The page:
Michael Doraisamy – A Hockey Legend
Almost every one of us has participated in some sporting activities at some point of our lives. For most, sport is just another recreational activity we perform to stay hale and healthy. However, for some, it is their life and they will devote a great amount of time, money and effort to excel in their sport of choice. Some have done so well that they become sporting legends and are fondly remembered and spoken of till today.
One such legend is Michael Doraisamy. Michael was born in India on October 2, 1937. He migrated to Malaya at the tender age of three along with his parents and settled in Sungai Petani, Kedah. From an early age he showed his aptitude for sports. He would play various games such as hockey, cricket and football. But his greatest love was hockey, not the kind that is played on artificial turf today but the one played on grass of yesteryears.
He attended the prestigious Ibrahim Secondary School in Sungai Petani which had produced many outstanding sportsmen for Kedah and the country. The association brought Michael closer to playing hockey at a higher level and this spurred him on.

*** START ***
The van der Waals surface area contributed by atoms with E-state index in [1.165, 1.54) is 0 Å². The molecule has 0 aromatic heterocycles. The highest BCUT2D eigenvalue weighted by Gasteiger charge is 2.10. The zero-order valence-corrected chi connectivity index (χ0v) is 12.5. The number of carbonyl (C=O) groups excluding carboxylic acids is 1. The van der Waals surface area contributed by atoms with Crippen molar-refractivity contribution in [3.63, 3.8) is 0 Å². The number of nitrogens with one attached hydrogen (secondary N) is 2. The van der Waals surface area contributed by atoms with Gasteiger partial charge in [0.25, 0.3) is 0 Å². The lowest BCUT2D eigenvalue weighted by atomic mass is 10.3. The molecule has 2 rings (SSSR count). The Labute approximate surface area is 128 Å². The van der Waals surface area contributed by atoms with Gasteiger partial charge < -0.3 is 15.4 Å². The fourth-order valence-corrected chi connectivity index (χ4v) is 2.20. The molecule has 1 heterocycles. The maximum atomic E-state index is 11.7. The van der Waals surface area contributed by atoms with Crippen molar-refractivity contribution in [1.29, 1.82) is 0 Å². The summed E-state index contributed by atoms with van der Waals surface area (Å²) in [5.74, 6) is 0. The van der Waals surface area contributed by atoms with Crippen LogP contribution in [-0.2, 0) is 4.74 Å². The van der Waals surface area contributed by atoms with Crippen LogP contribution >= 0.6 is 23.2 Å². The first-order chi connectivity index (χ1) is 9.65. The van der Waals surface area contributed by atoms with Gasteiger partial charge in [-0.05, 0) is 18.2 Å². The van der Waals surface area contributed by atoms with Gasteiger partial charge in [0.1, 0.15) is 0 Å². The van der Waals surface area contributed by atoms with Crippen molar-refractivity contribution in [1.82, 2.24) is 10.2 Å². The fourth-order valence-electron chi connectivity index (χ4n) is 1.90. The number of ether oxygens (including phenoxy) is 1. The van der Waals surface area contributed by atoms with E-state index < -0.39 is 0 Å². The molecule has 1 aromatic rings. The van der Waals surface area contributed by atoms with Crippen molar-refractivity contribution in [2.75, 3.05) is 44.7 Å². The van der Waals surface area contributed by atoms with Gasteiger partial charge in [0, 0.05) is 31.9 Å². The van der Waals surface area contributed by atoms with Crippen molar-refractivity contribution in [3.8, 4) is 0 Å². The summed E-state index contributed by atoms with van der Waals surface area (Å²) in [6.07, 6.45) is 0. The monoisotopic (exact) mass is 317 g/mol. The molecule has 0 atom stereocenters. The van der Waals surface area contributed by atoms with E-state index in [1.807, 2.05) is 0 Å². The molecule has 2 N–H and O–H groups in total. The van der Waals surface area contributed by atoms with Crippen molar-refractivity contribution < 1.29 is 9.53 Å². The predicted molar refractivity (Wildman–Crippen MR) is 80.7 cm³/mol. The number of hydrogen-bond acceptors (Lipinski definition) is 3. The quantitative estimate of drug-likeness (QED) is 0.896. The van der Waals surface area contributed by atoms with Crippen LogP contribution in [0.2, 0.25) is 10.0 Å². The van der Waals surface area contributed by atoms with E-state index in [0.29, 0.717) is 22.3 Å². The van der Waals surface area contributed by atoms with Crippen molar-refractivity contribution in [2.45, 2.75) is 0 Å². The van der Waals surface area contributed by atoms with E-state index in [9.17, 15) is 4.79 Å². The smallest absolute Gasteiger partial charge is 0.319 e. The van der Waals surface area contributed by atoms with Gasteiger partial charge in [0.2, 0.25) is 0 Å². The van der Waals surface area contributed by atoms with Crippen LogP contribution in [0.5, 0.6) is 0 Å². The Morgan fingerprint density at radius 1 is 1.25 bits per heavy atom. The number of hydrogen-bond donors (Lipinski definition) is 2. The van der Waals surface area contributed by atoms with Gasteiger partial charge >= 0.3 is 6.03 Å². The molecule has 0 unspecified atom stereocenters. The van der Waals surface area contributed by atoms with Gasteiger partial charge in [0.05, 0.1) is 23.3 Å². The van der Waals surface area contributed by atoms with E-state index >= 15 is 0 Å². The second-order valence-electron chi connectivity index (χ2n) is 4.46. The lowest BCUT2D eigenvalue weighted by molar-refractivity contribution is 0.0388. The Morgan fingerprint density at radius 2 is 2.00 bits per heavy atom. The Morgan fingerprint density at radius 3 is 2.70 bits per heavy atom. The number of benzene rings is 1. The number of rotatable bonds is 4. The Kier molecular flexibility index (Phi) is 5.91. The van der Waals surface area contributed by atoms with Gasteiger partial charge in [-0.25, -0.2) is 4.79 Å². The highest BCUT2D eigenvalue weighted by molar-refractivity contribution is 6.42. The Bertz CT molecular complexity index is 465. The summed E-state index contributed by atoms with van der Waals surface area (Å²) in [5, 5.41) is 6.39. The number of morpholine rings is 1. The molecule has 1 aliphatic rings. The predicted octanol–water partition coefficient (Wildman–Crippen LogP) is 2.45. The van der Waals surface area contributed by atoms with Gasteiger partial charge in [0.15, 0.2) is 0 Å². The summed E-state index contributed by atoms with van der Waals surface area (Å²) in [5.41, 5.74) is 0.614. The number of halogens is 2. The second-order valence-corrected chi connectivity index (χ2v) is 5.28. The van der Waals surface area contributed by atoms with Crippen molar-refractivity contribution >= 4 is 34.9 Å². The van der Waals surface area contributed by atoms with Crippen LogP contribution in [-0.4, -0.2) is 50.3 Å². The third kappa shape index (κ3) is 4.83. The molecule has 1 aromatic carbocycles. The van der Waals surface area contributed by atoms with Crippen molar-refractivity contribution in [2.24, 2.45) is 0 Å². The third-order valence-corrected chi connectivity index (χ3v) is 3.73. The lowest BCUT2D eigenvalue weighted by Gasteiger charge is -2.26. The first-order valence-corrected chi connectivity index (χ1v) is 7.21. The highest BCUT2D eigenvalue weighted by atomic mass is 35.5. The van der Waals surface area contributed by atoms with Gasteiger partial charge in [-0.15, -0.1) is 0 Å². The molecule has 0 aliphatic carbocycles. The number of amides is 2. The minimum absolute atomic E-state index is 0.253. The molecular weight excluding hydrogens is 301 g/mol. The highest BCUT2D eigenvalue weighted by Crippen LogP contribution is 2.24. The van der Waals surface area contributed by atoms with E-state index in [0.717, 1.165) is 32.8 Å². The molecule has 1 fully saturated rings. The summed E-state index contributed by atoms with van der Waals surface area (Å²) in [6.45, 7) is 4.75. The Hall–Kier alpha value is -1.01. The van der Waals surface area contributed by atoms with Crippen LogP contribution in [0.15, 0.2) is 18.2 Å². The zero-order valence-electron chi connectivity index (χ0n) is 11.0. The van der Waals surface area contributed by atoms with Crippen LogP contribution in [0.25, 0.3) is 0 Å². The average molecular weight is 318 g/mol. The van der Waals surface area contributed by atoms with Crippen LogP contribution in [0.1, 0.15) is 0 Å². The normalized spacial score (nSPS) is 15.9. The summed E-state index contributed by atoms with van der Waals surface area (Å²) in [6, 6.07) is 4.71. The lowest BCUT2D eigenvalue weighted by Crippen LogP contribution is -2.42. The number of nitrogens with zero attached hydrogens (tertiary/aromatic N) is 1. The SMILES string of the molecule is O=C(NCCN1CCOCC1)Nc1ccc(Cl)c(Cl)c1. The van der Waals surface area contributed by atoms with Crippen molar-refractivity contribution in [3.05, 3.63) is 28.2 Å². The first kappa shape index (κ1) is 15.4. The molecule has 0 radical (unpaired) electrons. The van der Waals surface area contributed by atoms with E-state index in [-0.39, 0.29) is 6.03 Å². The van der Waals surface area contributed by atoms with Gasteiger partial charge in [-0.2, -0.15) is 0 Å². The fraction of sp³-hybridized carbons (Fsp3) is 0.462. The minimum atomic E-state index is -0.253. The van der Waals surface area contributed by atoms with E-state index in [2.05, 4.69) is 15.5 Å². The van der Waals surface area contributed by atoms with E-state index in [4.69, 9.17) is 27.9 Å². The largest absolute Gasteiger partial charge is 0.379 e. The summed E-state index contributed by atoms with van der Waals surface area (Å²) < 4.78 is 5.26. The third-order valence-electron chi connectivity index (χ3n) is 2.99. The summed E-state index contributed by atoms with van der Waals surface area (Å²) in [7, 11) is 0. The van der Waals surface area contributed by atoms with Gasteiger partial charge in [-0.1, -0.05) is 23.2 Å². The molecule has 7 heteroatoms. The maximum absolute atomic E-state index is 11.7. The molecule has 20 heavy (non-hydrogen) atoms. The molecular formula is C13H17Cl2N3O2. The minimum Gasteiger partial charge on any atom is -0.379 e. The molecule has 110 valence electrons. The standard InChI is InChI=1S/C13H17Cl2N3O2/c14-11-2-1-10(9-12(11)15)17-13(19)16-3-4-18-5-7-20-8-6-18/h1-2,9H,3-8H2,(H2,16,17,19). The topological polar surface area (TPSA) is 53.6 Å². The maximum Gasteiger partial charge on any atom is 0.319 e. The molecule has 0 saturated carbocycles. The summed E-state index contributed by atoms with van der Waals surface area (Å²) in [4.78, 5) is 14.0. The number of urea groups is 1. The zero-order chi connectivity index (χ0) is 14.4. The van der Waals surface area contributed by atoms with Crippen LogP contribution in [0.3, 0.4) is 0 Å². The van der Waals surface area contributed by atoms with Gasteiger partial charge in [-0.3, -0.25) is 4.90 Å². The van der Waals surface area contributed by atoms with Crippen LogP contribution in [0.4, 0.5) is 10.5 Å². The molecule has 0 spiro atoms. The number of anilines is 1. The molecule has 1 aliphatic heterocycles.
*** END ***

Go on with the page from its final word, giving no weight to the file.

At the age of 15 he was picked to play for Selangor and eventually was selected for the national team. Incidentally, Michael was the first ‘Kedahan’ to attend hockey training at YMCA (Young Men’s Christian Association) Ipoh, a noted hockey training centre in the country then.
Michael’s prowess in the game earned him a place in the exalted hockey hall of fame when he was nominated Hockey Sportsman of the Year in 1965 and again in 1966. He excelled in football and cricket too and represented Malaysia in both games.
Michael captained the national hockey team at the Tokyo Olympics in 1964 and again at the 1966 Asian Games in Bangkok. He was a member of the hockey team that won a bronze medal at the Jakarta Asian Games in 1962 and was with the football team that bagged a bronze at the 1967 Asian Cup Football.
After his playing days were over, Michael took up coaching, as his love for hockey was so overwhelming. He coached the Malaysian Police Ladies Team.
For aspiring sportsmen, he has this simple advice for them, “It’s important to know that there are no miracles and no shortcuts to greatness. You’ve to love what you do and must train hard if you want to become a champion,” said the one-time sporting great.
Michael now resides in Ipoh in his humble home in Hock Lee Garden. The septuagenarian keeps fit by walking and jogging, whenever time permits. He leads an easy-going and stress-free lifestyle, taking things as they come.
“You can’t go seriously wrong with that outlook,” he enthused.